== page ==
Menna Abdel-Aziz, 17, posted an Instagram video in which she said she had been gang raped by a group of young men.
The authorities’ response was swift: the six alleged attackers were arrested — but so was Abdel-Aziz. All were charged with “promoting debauchery.”
“She committed crimes, she admitted to some of them,” the prosecutor-general said in a statement. “She deserves to be punished.”

Since Abdel-Aziz’s case surfaced, a revived #MeToo movement among Egyptian women, mostly from affluent backgrounds, has sprung into action.
A gang rape allegation made in late July stemming from a prominent social media account has been one trigger.
Another was young women posting testimonials about sexual misconduct that led to the arrest earlier in the month of Ahmed Bassam Zaki, 22, a former student of some of Egypt’s most elite schools and universities.
But the movement faces an uphill battle.
Rights groups say the government of President Abdel Fattah El-Sisi has been curtailing freedoms since he took office in 2014.
Comedians, academics, bloggers, journalists, political dissidents, lawyers and activists are among those who have been jailed in recent years, and a music video director has died in custody.
Imprisoning social media influencers, the latest group to be targeted, “has nothing to do with protecting social values. It’s about Internet policing and control,” Access Now’s Fatafta said.
“With the massive increase in content creators and influencers on TikTok in Egypt, there is a high risk that more prosecutions targeting this community are yet to come,” the organization added.


Algeria journalist acquitted after year in detention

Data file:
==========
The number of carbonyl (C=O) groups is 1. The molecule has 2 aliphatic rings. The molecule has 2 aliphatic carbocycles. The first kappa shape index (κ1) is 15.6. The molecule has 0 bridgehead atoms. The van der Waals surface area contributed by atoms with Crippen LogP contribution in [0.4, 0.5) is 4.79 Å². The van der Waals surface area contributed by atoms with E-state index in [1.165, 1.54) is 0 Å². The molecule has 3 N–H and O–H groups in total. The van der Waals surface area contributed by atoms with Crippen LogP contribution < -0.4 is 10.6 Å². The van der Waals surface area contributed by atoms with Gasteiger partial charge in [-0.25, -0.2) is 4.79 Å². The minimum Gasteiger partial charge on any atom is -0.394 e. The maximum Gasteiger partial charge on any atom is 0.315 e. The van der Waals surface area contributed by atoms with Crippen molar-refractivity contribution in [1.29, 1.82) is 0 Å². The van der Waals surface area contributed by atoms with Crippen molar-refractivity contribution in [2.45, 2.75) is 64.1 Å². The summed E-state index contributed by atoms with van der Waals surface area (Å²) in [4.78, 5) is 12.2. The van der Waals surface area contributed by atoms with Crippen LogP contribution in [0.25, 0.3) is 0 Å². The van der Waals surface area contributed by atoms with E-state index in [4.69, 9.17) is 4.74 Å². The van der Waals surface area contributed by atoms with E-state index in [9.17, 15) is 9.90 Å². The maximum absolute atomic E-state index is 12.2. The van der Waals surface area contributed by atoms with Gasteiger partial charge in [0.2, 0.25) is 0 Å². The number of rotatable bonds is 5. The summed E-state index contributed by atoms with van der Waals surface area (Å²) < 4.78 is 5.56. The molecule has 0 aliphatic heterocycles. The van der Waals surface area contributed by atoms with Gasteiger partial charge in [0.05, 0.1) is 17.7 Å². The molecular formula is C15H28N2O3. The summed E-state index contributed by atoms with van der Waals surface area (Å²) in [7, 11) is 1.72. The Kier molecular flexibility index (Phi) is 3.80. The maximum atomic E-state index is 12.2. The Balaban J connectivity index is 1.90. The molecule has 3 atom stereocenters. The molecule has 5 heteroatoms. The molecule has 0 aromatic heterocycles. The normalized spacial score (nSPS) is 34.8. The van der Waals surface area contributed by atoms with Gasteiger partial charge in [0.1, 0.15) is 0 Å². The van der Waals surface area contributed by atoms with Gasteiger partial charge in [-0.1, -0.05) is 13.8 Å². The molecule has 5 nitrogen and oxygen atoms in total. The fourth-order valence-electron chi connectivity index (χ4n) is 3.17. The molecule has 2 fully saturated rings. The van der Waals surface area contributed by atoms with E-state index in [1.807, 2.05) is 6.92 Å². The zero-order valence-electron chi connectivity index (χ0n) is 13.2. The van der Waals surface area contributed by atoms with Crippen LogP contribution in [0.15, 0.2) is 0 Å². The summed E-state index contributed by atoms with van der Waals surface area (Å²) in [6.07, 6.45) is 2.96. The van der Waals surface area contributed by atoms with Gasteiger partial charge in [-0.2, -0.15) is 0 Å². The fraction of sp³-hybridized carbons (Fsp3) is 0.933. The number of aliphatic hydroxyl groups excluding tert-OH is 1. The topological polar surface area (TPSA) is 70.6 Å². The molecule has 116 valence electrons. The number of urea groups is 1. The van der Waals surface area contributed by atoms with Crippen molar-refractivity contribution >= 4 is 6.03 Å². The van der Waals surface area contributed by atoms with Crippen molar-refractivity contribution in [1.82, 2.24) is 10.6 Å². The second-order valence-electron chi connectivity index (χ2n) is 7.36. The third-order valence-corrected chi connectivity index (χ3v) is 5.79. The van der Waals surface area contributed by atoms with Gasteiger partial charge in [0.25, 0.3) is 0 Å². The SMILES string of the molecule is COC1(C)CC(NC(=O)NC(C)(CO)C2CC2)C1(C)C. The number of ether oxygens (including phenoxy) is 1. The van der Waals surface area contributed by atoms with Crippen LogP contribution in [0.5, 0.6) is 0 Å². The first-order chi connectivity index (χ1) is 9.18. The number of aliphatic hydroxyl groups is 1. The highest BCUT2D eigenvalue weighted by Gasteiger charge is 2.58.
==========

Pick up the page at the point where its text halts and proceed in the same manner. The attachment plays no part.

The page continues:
Updated 23 September 2020

Algeria journalist acquitted after year in detention

ALGIERS: Algerian journalist Belkacem Djir, sentenced to three years’ jail in a common law case, was acquitted Wednesday and is expected to be released after over a year behind bars, his lawyer said.
“The Algiers court has announced that journalist Belkacem Djir has been acquitted,” Fatiha Rouibi wrote on Facebook.
Djir had been accused of using a “false identity” and “blackmail.”
No other information was available on the case against him, with lawyers refusing to discuss it publicly while acknowledging privately that his case was “sensitive.”
Djir, a 34-year-old journalist for private television channel Echourouk News, was detained in July 2019.
He is one of several Algerian journalists currently in prison.
They include Khaled Drareni, Casbah Tribune news website editor and correspondent for French-language TV5 Monde, and Abdelkrim Zeghileche, head of a web-based radio station.
They are being prosecuted in cases linked to “Hirak,” the anti-regime protest movement that began in February 2019.
Drareni was on September 15 handed a two-year jail sentence for his coverage of the movement that toppled Algeria’s longtime president Abdelaziz Bouteflika last year.
Zeghileche was sentenced in late August to two years in prison for “undermining national unity” and “insulting the head of state.”
A total of 61 people are currently behind bars for acts related to “Hirak,” according to CNLD, a rights group that lists prisoners of conscience in Algeria.